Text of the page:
At its meeting on 14-15 January, the Internet2 Board of Trustees elected Jeffrey Lehman as its chair. Lehman, a professor of law and former president of Cornell University, succeeds Larry Faulkner, the president of the Houston Endowment and former president of the University of Texas at Austin, who held the Board chair position since 2004. Faulkner's term expired in 2007. Lehman has been a member of the Internet2 Board since 2004 and most recently served as vice chair of Internet2's Governance and Nominations Committee (GNC). After being elected, Lehman said, "I look forward to working with our community as we continue to drive innovation, collaboration, and new opportunities in support of advanced networking for research and education."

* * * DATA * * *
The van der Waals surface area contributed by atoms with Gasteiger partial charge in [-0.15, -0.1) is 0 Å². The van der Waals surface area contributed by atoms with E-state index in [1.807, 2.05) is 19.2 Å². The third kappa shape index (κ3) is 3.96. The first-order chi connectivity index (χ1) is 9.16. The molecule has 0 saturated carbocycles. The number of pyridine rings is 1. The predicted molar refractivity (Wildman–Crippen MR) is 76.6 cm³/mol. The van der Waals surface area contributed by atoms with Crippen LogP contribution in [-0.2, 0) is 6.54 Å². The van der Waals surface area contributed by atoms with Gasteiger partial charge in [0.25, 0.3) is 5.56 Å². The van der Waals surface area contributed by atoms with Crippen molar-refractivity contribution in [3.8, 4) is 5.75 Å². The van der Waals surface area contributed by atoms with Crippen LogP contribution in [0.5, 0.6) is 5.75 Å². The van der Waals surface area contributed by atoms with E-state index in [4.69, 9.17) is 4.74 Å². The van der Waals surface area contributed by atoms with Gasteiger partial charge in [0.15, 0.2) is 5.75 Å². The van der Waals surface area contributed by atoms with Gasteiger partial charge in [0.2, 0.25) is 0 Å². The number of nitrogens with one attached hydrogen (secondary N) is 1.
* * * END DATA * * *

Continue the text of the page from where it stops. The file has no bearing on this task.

Charlie Catlett is the director of the TeraGrid Initiative, a national-scale facility supported by the National Science Foundation. TeraGrid involves resources at 9 universities and laboratories, employing grid middleware, policy, and partnerships to provide an extensible set of resources and services that serve thousands of researchers and educators across the US. In 1999 Charlie co-founded Global Grid Forum (GGF), serving as its first chair from October 1999 through September 2004. Charlie also holds the position of Senior Fellow at the Computation Institute, a joint institute of The University of Chicago and Argonne National Laboratory. Prior to joining Argonne in 2000, Charlie was Chief Technology Officer at the National Center for Supercomputing Applications (NCSA), overseeing all technical and scientific services, technology research and development, and support for academic and commercial users.